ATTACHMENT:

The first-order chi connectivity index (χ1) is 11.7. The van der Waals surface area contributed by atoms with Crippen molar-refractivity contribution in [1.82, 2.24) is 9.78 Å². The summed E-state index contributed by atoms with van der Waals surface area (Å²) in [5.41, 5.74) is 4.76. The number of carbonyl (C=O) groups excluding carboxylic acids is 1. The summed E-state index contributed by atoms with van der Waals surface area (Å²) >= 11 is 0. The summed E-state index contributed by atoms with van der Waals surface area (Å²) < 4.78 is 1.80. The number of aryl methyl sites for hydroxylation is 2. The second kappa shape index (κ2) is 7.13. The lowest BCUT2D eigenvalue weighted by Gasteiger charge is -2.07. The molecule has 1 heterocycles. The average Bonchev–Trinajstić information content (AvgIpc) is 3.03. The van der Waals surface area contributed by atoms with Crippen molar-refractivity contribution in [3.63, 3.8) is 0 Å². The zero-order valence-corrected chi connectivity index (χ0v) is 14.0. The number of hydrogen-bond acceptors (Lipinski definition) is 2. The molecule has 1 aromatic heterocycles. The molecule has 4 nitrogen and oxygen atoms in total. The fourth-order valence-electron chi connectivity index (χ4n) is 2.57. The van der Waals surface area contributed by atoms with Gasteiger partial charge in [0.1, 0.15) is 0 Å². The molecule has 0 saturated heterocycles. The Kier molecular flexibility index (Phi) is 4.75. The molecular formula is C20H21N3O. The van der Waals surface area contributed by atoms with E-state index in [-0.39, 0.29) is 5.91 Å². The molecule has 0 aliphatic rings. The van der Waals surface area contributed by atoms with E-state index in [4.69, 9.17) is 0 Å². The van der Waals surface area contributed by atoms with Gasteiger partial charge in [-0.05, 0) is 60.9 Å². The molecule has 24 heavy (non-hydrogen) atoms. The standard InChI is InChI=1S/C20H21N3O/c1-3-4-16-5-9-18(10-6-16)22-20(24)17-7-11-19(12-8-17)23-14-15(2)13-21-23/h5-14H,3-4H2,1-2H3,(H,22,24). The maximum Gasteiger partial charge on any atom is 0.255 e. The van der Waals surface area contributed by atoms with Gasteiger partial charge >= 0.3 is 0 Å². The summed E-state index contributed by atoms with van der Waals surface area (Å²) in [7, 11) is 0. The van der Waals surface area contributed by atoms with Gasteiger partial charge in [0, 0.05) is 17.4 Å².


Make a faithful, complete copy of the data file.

The first-order chi connectivity index (χ1) is 11.7. The van der Waals surface area contributed by atoms with Crippen molar-refractivity contribution in [1.82, 2.24) is 9.78 Å². The summed E-state index contributed by atoms with van der Waals surface area (Å²) in [5.41, 5.74) is 4.76. The number of carbonyl (C=O) groups excluding carboxylic acids is 1. The summed E-state index contributed by atoms with van der Waals surface area (Å²) >= 11 is 0. The summed E-state index contributed by atoms with van der Waals surface area (Å²) < 4.78 is 1.80. The number of aryl methyl sites for hydroxylation is 2. The second kappa shape index (κ2) is 7.13. The lowest BCUT2D eigenvalue weighted by Gasteiger charge is -2.07. The molecule has 1 heterocycles. The average Bonchev–Trinajstić information content (AvgIpc) is 3.03. The van der Waals surface area contributed by atoms with Crippen molar-refractivity contribution in [3.63, 3.8) is 0 Å². The zero-order valence-corrected chi connectivity index (χ0v) is 14.0. The number of hydrogen-bond acceptors (Lipinski definition) is 2. The molecule has 1 aromatic heterocycles. The molecule has 4 nitrogen and oxygen atoms in total. The fourth-order valence-electron chi connectivity index (χ4n) is 2.57. The van der Waals surface area contributed by atoms with Gasteiger partial charge in [0.1, 0.15) is 0 Å². The molecule has 0 saturated heterocycles. The Kier molecular flexibility index (Phi) is 4.75. The molecular formula is C20H21N3O. The van der Waals surface area contributed by atoms with E-state index in [-0.39, 0.29) is 5.91 Å². The molecule has 0 aliphatic rings. The van der Waals surface area contributed by atoms with E-state index in [4.69, 9.17) is 0 Å². The van der Waals surface area contributed by atoms with Gasteiger partial charge in [-0.05, 0) is 60.9 Å². The molecule has 24 heavy (non-hydrogen) atoms. The standard InChI is InChI=1S/C20H21N3O/c1-3-4-16-5-9-18(10-6-16)22-20(24)17-7-11-19(12-8-17)23-14-15(2)13-21-23/h5-14H,3-4H2,1-2H3,(H,22,24). The maximum Gasteiger partial charge on any atom is 0.255 e. The van der Waals surface area contributed by atoms with Gasteiger partial charge >= 0.3 is 0 Å². The summed E-state index contributed by atoms with van der Waals surface area (Å²) in [7, 11) is 0. The van der Waals surface area contributed by atoms with Gasteiger partial charge in [0, 0.05) is 17.4 Å².